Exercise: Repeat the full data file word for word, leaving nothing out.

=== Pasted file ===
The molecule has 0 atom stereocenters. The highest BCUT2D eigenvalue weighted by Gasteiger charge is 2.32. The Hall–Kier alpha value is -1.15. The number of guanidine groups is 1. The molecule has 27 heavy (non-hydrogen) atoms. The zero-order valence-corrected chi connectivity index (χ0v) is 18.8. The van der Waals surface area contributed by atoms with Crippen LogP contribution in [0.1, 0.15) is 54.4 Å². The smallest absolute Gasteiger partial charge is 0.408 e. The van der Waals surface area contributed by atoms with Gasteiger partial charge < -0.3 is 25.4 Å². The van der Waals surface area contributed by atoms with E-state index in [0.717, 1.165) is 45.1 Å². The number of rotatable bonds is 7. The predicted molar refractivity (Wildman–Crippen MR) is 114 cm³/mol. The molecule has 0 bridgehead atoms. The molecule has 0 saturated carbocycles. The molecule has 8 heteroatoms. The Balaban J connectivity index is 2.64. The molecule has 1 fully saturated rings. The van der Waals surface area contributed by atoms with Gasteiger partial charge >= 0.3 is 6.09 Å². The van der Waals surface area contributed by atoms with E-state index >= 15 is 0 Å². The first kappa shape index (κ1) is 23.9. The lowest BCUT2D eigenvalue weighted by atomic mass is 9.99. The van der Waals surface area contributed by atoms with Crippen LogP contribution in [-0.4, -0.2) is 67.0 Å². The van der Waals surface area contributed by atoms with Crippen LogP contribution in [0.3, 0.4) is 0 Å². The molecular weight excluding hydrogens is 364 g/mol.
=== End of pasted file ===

The molecule has 0 atom stereocenters. The highest BCUT2D eigenvalue weighted by Gasteiger charge is 2.32. The Hall–Kier alpha value is -1.15. The number of guanidine groups is 1. The molecule has 27 heavy (non-hydrogen) atoms. The zero-order valence-corrected chi connectivity index (χ0v) is 18.8. The van der Waals surface area contributed by atoms with Crippen LogP contribution in [0.1, 0.15) is 54.4 Å². The smallest absolute Gasteiger partial charge is 0.408 e. The van der Waals surface area contributed by atoms with Gasteiger partial charge < -0.3 is 25.4 Å². The van der Waals surface area contributed by atoms with E-state index in [0.717, 1.165) is 45.1 Å². The number of rotatable bonds is 7. The predicted molar refractivity (Wildman–Crippen MR) is 114 cm³/mol. The molecule has 0 bridgehead atoms. The molecule has 0 saturated carbocycles. The molecule has 8 heteroatoms. The Balaban J connectivity index is 2.64. The molecule has 1 fully saturated rings. The van der Waals surface area contributed by atoms with Gasteiger partial charge >= 0.3 is 6.09 Å². The van der Waals surface area contributed by atoms with E-state index >= 15 is 0 Å². The first kappa shape index (κ1) is 23.9. The lowest BCUT2D eigenvalue weighted by atomic mass is 9.99. The van der Waals surface area contributed by atoms with Crippen LogP contribution in [-0.4, -0.2) is 67.0 Å². The van der Waals surface area contributed by atoms with Crippen LogP contribution in [0.3, 0.4) is 0 Å². The molecular weight excluding hydrogens is 364 g/mol.